Back from vacation and Golden Leaf (GLH.C) has a new CEO


Two weeks in sunny (wintery) Australia was a nice recharge, what with the last two summers being too busy to take time off. Coming home over the weekend I wondered if I’d missed anything on the markets, only to find the answer was no. Nothing had happened. Bupkis.

Until today.

This morning, Golden Leaf Holdings (GLH.C) announced long tormented CEO Don Robinson would be moving on to new things.

It was long past time. As a consultant to the company, I’ve not been averse to saying publicly that Robinson has long been his own worst enemy, and I’ve written about the fact several times.

He’s also had more than a few issues to work through that weren’t of his doing. Regulators screwing up regulations. Voters voting weed businesses out of town. Partner companies that couldn’t keep their pesticides straight. And a share price that couldn’t find a way up if it had a rocket strapped to its ass.

I agreed to help the company out for six months – that was two years ago. That I still count them as a client was down to three things; 1) Long term investors at the company had united to ask me to stay around, 2) I’d been bullish on the company early and some readers (and myself) had lost money on the deal, which never sits right, and 3) Don Robinson told me ‘we’re through the worst of it, it’s all blue skies ahead.’

I don’t normally do charity work, but I did a lot with GLH – or at least I tried to. The truth is, I’ve been playing calendar tag with Don’s assistant, trying to arrange an interview for – literally – months.

Here’s an example of that:

Robinson’s assistant, March 22: Would it work with your schedule to take you up on your offer to do a podcast with Don the week of April 3?

Me, March 22: Certainly.

…no answer.

Robinson’s assistant, April 12: Now that we’ve shared our evolving story with the public was circling back to see if you were still interested in doing a podcast with Don?

Me, April 12: Definitely. When do you have a slot?

.. no answer.

Robinson’s assistant, May 4: Something came up for us and we were not able to schedule the podcast for Wednesday.  Would you have time available tomorrow or Monday?

Me, May 5: Monday would work, whenever Don is free.

.. no answer.

Robinson’s assistant, May 30: Sorry for the delay in rescheduling this. Would you have time this week to tape a podcast with Don?  Please provide some timeslots

Me, May 30: Could maybe do 2pm Thursday or Wednesday. Friday if those don‘t work.

.. no answer.

It’s been five months trying to get this client to talk to me on the record. FIVE MONTHS.

Now, if I were some rando journalist snooping around asking tricky questions, I get dodging. But I’m a friendly. I’m here to help get the story clear in the eyes of potential investors. My attention has been paid for, you’ve just got to dial the number and talk.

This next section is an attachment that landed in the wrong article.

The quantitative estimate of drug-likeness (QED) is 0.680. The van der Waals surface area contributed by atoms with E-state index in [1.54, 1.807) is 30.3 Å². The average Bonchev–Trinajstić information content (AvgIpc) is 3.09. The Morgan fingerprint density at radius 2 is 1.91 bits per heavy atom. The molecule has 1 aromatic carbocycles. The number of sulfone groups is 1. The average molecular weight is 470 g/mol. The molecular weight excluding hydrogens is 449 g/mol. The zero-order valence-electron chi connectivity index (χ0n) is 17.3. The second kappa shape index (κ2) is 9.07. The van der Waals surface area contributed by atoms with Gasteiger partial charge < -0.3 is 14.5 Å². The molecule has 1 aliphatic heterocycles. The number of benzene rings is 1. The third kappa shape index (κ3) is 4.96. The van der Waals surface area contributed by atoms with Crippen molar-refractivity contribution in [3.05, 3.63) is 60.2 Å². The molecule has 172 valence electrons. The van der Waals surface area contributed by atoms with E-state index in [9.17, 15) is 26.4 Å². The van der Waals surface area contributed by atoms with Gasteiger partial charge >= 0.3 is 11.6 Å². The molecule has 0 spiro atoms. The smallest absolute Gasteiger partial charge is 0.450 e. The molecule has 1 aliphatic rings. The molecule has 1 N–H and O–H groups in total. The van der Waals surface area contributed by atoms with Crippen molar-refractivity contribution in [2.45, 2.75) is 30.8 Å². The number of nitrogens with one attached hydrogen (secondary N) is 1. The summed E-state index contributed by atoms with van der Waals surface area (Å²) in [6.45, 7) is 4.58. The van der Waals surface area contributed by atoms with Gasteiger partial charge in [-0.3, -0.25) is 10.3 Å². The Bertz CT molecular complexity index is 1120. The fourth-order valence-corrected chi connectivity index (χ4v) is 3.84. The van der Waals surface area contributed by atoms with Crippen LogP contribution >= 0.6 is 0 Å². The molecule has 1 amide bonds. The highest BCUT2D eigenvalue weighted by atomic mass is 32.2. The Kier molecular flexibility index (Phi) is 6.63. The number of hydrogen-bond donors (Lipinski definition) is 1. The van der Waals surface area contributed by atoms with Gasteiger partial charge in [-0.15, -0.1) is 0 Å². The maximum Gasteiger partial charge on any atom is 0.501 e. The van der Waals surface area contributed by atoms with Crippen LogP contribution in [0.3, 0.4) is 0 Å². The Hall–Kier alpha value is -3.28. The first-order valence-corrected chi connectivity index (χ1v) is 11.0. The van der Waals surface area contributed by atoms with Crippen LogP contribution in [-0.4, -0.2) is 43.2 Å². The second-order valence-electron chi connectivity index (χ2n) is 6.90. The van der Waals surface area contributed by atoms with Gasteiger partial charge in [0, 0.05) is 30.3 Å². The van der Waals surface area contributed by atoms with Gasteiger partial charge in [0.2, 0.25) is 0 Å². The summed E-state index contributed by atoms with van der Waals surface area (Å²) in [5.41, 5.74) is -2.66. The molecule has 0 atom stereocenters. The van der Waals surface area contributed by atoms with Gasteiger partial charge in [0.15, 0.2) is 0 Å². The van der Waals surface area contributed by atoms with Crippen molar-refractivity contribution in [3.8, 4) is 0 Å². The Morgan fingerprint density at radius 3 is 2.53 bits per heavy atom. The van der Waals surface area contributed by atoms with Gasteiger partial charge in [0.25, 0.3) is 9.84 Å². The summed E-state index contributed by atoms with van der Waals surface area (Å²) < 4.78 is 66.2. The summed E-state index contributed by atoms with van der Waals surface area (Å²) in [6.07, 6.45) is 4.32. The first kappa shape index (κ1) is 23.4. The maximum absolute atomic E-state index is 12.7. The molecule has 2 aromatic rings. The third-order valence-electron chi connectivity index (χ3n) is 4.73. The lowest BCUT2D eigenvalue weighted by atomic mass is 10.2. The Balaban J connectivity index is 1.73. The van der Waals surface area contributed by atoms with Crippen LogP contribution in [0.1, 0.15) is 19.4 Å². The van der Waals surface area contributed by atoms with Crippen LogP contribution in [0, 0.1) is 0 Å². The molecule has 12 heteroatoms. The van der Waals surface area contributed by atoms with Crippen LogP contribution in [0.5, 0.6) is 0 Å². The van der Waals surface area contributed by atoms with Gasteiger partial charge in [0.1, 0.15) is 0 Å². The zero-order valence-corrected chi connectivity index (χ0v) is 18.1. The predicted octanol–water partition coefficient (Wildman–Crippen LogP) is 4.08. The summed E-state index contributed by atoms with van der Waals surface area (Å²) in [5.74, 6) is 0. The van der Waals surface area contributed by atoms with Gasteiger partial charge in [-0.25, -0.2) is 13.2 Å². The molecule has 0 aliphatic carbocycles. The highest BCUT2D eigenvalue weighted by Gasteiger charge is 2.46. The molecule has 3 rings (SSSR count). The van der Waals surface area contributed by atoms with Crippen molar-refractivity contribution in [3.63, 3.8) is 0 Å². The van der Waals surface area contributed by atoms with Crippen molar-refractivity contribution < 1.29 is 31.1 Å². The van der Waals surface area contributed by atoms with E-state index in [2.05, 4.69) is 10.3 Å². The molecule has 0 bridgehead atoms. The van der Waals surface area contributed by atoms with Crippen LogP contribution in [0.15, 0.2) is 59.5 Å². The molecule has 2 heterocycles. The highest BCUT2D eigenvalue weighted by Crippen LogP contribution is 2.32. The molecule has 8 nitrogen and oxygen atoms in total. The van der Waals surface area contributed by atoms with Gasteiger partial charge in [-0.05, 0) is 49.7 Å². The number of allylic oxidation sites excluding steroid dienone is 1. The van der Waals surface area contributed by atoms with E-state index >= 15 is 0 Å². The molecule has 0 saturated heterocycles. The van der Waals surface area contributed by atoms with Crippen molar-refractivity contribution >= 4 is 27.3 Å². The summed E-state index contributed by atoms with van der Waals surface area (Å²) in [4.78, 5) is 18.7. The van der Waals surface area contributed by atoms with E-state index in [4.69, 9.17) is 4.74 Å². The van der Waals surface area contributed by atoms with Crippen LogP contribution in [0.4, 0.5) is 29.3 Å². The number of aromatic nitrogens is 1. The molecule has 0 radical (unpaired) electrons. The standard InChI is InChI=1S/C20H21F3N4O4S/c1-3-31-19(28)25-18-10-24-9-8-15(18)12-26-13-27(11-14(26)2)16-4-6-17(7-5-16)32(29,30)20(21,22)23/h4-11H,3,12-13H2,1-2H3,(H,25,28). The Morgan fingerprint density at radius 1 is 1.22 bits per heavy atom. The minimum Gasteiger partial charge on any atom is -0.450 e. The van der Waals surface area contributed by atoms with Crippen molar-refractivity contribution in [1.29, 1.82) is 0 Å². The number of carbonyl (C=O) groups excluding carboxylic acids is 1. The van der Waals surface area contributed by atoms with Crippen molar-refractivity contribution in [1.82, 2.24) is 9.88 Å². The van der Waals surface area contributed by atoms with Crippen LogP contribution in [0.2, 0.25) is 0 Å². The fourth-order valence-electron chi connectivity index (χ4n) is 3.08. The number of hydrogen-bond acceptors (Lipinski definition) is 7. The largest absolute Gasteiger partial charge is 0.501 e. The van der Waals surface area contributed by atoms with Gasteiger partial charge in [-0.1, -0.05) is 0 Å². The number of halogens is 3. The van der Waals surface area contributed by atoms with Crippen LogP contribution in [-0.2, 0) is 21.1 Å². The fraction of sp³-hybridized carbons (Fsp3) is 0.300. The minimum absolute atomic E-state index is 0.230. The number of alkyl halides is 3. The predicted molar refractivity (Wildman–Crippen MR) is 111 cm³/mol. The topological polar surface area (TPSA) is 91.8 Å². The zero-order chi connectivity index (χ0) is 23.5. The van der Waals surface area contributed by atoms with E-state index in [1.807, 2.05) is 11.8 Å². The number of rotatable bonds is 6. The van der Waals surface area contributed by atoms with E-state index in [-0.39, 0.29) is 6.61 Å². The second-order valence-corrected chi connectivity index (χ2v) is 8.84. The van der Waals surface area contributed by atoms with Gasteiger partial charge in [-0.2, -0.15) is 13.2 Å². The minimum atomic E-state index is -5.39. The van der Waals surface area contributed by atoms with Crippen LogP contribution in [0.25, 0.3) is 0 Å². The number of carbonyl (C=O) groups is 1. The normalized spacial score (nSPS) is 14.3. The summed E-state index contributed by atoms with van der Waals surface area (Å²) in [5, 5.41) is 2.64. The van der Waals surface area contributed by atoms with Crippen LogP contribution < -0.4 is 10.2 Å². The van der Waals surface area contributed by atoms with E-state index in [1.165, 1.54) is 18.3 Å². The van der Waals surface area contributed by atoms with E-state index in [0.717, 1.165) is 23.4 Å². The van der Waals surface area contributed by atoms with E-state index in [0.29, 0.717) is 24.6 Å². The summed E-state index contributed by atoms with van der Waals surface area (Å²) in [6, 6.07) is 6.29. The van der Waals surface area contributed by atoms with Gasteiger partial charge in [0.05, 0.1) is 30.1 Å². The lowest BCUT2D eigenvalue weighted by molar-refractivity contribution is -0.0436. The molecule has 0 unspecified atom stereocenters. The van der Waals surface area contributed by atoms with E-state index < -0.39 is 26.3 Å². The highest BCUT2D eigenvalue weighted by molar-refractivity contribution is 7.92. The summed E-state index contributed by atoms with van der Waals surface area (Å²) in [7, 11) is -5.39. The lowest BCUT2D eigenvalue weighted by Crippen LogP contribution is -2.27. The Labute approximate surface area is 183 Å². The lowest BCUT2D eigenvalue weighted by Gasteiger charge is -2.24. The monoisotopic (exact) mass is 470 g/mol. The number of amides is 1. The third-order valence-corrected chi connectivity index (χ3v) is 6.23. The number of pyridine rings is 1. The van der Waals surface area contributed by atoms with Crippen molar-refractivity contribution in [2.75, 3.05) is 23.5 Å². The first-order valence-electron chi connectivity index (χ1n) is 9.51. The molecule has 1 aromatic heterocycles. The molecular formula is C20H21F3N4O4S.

But the only time Don ever, in two years, dialed my number was when large investors at the company insisted he do so at the threat of being terminated. Cheques were late, sometimes months late. Stock certificates wouldn’t come without threats of loud public annoyance.

Let me be clear: I like Don, on a personal level. I met him early on in the process and he sold himself well as a big picture guy fitting a scrappy startup with fast growing revenues into much needed big boy pants. He’d run Mars Canada. If only as a logistics guy, he promised to torque GLH in ways they could use at the time.

But what nobody saw coming was that someone who’s run Mars Canada will often throw money at a problem. Need a delivery truck? Buy three. Need sales? Set up a dozen sales guys, and middle management to keep an eye on them, and offices to hold them all, and options for them to encourage them to stick around.

Robinson spent money like a trailer park lottery winner – hard, fast, and before it was in his hands.

In addition, Robinson didn’t get the markets. He didn’t understand why people would sell their $0.50 stock to buy the $0.45 debentures being offered, or why the compounding number of shares outstanding might be unattractive to a potential investor. He didn’t know why he had to bother with small investors – or large ones – and did so only begrudgingly.

Added to that, he couldn’t see the problems he was causing. I advised him a year ago that the share price would take a jump if he stepped sideways, a situation that would have benefited him financially, being as he’d bought heavily into several financings, for as much as $1.

He acknowledge this, admitted that he had become baggage for the company, but reaffirmed that he was through the worst and was now coming around the corner.